Family's concert turns into challenge of varied instruments, relationships Unusual performance 'great fun,' but with stress


Yesterday's concert at Second Presbyterian Church in Baltimore was a family affair.

Robert Sirota, director of the Peabody Institute, his wife, Victoria, their son, Jonah, and daughter, Nadia, performed with an unusual combination of violas, piano and organ at a presentation in the church's concert series.

The parents said they were especially pleased with how well the children played.

"If I hadn't been playing, I would have cried," Mrs. Sirota said.

While it would seem natural for this musically gifted family to perform together, their mastery of seemingly incompatible instruments made yesterday's performance a challenge to the musical repertoire and family relations.

"If no one had asked us, it wouldn't have occurred to us," said Mr. Sirota.

Finding music that could employ his piano, her organ and the children's violas was the first hurdle. He arranged the final piece, "Festival Prelude on Now Thank We All Our God," so that they could play together. For the other selections in the concert, they played individually and in groups of two and three.

They had been working on the performance for almost a year while the children juggled school schedules, Mrs. Sirota kept up her duties as vicar at Episcopal Church of the Holy Nativity in Northwest Baltimore, and her husband composed, taught and oversaw Peabody Institute.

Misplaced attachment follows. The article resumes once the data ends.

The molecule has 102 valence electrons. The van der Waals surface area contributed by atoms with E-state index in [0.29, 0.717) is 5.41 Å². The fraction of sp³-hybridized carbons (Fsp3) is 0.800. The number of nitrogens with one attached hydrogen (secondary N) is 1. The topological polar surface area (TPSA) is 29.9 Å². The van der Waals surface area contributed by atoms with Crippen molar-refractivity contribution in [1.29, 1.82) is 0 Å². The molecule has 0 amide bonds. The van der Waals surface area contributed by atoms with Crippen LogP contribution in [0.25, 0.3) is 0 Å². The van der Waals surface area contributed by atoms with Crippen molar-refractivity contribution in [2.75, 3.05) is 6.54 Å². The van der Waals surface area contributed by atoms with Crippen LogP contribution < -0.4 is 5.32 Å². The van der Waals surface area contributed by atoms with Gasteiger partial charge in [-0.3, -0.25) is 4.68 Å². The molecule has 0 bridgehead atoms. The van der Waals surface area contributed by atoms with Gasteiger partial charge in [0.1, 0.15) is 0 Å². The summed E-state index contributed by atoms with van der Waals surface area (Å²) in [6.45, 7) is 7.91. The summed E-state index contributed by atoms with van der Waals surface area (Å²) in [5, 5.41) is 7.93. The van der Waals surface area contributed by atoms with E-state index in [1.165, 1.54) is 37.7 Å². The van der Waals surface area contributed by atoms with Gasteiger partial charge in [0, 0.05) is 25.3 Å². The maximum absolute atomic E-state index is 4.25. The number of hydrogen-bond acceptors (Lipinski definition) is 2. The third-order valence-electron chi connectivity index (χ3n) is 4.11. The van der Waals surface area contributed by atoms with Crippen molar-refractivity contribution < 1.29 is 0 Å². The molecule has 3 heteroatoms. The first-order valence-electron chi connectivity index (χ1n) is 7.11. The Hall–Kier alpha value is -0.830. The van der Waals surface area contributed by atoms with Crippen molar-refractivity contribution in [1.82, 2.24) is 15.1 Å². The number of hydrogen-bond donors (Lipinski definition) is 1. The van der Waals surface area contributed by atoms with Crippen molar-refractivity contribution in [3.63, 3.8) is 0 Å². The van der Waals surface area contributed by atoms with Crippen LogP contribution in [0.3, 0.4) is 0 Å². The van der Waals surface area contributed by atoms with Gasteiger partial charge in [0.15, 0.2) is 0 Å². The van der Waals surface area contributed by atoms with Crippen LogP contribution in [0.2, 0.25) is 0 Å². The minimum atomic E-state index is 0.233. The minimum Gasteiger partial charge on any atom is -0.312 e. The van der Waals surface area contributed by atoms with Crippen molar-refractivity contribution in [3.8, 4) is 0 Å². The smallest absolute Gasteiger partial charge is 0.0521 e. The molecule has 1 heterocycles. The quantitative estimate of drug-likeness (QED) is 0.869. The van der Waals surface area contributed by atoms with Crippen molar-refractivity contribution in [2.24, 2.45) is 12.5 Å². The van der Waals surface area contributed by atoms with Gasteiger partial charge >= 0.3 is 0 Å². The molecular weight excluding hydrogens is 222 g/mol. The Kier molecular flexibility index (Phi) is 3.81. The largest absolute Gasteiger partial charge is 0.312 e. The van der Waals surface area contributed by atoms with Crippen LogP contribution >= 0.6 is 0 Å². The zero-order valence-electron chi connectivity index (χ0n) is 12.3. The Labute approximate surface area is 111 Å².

When they began to practice for yesterday's concert, each had strong ideas about how the pieces should be performed, Jonah Sirota said. Disagreements at times turned on family relationships as much as musical interpretations.

"It's been great fun, but there are stresses and tensions," Mr. Sirota said.

Music has long been a part of their lives. He became entranced by the musical "My Fair Lady" when he was 7. His wife began piano lessons when she was 4 and fell in love with the music. Both studied music at Oberlin Conservatory in Ohio, where they met.

Jonah Sirota, 21, began playing the violin at 5 or 6. He is a recent graduate of Rice University and plans to begin study at the Juilliard School this fall. He eventually hopes to become a concert musician and a teacher.

PTC Nadia, 15, a sophomore at the Baltimore School for the Arts, began playing the piano at 4 or 5. She soon switched to violin and for the past two years has played the viola, which she describes as a "more soulful instrument." Like her brother, she intends to become a professional musician.

While the Sirotas say they never pushed the children into music, they are happy, if somewhat surprised, at their interest.

Black dresses and white shirts hang in the closets at the Sirotas' home in Baltimore's Ambassador Apartments. A piano stands in the alcove where Mr. Sirota, 48, composes.

The children play their violas in their rooms. When their mother, 48, wants to play the organ, she seeks out a church.

Music often reverberates through the rooms, but the Sirotas don't spend their evenings sitting around playing music together, Mr. Sirota said. The concert presented that occasion.

"This was meant to show that if the Sirotas were the ideal family, this is what they would play," he joked.

Pub Date: 5/18/98

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